Tuesday, January 27, 2009

The Churchill Series - Jan. 27, 2009

(One of a series of weekday posts about the life of Winston S. Churchill.)

Detective Inspector Walter Thompson, Churchill’s principal bodyguard during WW II, recalled many times Churchill and he narrowly avoided being killed.

One such time occured one night during the Blitz when Churchill was at 10 Downing Street as the air raid warning sounded. Since structural and ground conditions prevented the construction of a satisfactory shelter at Downing Street, Churchill would be going to a reinforced shelter a few blocks away.

The shelter had been constructed to provide offices and quarters for Churchill and other government officials who'd have to carry on with duties during the raids. It was in the basement of the Treasury Annexe.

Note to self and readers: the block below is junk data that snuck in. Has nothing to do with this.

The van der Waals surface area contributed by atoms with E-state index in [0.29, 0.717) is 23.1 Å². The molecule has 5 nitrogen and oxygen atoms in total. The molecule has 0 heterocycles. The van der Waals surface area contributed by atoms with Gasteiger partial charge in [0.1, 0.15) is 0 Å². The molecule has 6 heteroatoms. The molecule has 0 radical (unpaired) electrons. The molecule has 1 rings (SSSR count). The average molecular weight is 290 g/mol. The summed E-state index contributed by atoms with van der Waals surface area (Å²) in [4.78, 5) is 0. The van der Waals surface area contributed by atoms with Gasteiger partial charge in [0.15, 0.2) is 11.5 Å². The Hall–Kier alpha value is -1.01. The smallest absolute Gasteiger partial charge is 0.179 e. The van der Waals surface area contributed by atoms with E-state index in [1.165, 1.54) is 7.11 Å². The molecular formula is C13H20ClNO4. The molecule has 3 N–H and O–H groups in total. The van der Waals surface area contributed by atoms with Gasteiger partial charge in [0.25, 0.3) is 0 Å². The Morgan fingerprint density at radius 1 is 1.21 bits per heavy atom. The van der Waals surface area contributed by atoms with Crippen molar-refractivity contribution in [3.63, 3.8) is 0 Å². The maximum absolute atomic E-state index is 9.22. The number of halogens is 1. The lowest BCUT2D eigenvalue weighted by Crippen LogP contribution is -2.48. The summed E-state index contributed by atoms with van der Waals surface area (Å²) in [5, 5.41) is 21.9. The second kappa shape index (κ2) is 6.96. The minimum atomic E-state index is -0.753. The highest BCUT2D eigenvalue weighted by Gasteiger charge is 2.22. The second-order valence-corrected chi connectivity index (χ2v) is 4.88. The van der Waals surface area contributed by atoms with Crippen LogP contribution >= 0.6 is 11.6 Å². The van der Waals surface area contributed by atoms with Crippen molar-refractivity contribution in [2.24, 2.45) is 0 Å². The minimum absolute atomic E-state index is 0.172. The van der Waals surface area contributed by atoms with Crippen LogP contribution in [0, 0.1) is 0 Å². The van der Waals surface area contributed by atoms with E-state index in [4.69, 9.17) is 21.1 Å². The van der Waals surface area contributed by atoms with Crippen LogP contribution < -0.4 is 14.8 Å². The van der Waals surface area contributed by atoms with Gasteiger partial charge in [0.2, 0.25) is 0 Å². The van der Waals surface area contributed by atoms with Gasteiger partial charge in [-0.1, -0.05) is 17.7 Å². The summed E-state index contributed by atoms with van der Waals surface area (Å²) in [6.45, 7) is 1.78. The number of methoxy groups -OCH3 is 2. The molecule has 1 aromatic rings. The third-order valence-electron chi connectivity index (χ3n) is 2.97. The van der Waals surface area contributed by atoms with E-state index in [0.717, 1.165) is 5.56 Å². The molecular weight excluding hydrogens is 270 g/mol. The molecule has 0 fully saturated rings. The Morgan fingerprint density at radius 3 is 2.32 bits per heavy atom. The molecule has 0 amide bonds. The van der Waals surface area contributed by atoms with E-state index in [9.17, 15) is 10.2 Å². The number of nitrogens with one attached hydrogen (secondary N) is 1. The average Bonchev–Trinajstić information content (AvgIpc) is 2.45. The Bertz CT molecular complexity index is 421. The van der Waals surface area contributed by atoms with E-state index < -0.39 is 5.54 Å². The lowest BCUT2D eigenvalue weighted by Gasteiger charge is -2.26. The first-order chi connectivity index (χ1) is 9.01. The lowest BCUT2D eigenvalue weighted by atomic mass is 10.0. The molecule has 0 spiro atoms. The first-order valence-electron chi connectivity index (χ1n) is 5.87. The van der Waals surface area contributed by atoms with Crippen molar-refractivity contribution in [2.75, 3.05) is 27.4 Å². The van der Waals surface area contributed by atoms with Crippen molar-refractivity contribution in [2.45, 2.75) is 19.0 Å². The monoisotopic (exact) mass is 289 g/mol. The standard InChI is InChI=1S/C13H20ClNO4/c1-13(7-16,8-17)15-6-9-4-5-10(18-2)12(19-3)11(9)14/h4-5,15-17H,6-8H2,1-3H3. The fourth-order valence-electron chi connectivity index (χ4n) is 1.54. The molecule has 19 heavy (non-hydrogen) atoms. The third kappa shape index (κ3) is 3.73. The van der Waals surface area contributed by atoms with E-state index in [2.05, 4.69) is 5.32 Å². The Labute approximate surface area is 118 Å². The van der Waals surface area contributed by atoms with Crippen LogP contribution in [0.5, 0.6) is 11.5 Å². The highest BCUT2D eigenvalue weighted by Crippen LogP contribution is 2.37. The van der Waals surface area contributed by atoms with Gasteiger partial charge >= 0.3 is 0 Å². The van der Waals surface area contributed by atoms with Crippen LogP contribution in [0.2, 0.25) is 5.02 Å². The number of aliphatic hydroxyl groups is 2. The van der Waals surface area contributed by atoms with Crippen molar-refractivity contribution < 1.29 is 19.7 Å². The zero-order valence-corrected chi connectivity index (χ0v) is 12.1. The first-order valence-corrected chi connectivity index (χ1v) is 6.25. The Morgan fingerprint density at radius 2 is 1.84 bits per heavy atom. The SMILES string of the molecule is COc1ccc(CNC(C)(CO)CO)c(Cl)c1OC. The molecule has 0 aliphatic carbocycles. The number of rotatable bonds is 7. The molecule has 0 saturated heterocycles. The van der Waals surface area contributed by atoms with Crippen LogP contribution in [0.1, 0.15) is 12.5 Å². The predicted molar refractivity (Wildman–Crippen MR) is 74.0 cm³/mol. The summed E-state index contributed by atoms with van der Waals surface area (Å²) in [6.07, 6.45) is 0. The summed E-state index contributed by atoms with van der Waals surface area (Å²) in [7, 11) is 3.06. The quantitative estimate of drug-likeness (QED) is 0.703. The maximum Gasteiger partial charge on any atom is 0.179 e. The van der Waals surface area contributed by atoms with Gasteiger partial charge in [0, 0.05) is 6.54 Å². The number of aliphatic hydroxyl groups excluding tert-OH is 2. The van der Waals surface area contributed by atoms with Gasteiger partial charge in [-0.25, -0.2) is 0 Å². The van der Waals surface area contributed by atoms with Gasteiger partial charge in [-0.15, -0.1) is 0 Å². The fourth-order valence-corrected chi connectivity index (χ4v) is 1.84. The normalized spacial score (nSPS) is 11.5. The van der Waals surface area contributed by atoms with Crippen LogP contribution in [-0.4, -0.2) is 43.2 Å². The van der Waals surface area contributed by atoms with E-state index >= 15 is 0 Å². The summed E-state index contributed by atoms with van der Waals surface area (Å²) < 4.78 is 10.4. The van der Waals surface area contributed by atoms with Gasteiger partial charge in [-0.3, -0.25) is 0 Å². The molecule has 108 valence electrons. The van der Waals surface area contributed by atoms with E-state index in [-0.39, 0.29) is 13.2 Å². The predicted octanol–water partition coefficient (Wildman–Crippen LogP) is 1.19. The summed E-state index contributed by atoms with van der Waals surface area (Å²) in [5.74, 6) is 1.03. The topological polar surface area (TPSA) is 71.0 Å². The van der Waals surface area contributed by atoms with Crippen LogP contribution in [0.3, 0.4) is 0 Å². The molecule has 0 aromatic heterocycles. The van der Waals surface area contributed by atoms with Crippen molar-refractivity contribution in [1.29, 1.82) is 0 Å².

A car was always available to take Churchill to the shelter. But that night, as usual, Churchill insisted on walking despite Thompson’s urging they use the car.

As Thompson describes it they had just completed their walk and entered the Annexe when they heard a tremendous explosion outside; and Churchill went out to have a look.

The pavement where we had been walking twenty seconds earlier was now a crater. (Thompson later learned a thousand pound bomb had hit. - JinC)

As we went to the edge, the water main burst and we were drenched. I hoped this would teach him a lesson, but it did not. Hardly a month went by when we could not have been wiped of the earth.
The Annexe is now called The Cabinet War Rooms. It is much as it was when Churchill and others used it. You can learn more at Cabinet War Rooms. The Web site contains useful information for those planning a visit. A small Churchill museum has now been added to the part of the shelter open to the public.

If you haven't visited already, I hope you do someday.
Tom Hickman,
Churchill's Bodyguard: The Authorised Biography of Walter H. Thompson. (pgs. 101-119)


Anonymous said...

Thanks for this posting - I am hoping to visit this summer if chosen for an NEH seminar.